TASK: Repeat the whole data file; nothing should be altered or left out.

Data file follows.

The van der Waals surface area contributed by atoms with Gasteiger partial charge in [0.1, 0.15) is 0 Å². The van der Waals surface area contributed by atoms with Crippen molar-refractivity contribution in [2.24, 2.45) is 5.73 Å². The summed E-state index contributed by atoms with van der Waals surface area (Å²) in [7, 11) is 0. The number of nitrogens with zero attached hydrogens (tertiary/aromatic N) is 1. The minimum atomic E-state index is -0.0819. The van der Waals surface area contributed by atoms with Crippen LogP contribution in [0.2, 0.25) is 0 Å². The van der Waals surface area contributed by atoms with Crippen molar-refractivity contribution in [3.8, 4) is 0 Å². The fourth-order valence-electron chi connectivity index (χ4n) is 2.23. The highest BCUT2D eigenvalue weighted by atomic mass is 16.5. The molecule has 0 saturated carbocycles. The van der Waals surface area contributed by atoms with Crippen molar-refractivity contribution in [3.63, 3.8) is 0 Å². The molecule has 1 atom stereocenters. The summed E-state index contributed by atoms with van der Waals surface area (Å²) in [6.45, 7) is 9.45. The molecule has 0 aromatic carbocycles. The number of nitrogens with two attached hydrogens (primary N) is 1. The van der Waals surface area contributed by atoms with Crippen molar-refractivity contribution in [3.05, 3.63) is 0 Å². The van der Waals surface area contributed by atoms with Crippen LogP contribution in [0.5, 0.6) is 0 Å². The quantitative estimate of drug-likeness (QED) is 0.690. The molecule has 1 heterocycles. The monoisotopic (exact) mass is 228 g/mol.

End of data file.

The van der Waals surface area contributed by atoms with Gasteiger partial charge in [0.1, 0.15) is 0 Å². The van der Waals surface area contributed by atoms with Crippen molar-refractivity contribution in [2.24, 2.45) is 5.73 Å². The summed E-state index contributed by atoms with van der Waals surface area (Å²) in [7, 11) is 0. The number of nitrogens with zero attached hydrogens (tertiary/aromatic N) is 1. The minimum atomic E-state index is -0.0819. The van der Waals surface area contributed by atoms with Crippen LogP contribution in [0.2, 0.25) is 0 Å². The van der Waals surface area contributed by atoms with Crippen molar-refractivity contribution in [3.8, 4) is 0 Å². The fourth-order valence-electron chi connectivity index (χ4n) is 2.23. The highest BCUT2D eigenvalue weighted by atomic mass is 16.5. The molecule has 0 saturated carbocycles. The van der Waals surface area contributed by atoms with Crippen molar-refractivity contribution in [3.63, 3.8) is 0 Å². The molecule has 1 atom stereocenters. The summed E-state index contributed by atoms with van der Waals surface area (Å²) in [6.45, 7) is 9.45. The molecule has 0 aromatic carbocycles. The number of nitrogens with two attached hydrogens (primary N) is 1. The van der Waals surface area contributed by atoms with Crippen molar-refractivity contribution in [3.05, 3.63) is 0 Å². The van der Waals surface area contributed by atoms with Crippen LogP contribution in [0.5, 0.6) is 0 Å². The quantitative estimate of drug-likeness (QED) is 0.690. The molecule has 1 heterocycles. The monoisotopic (exact) mass is 228 g/mol.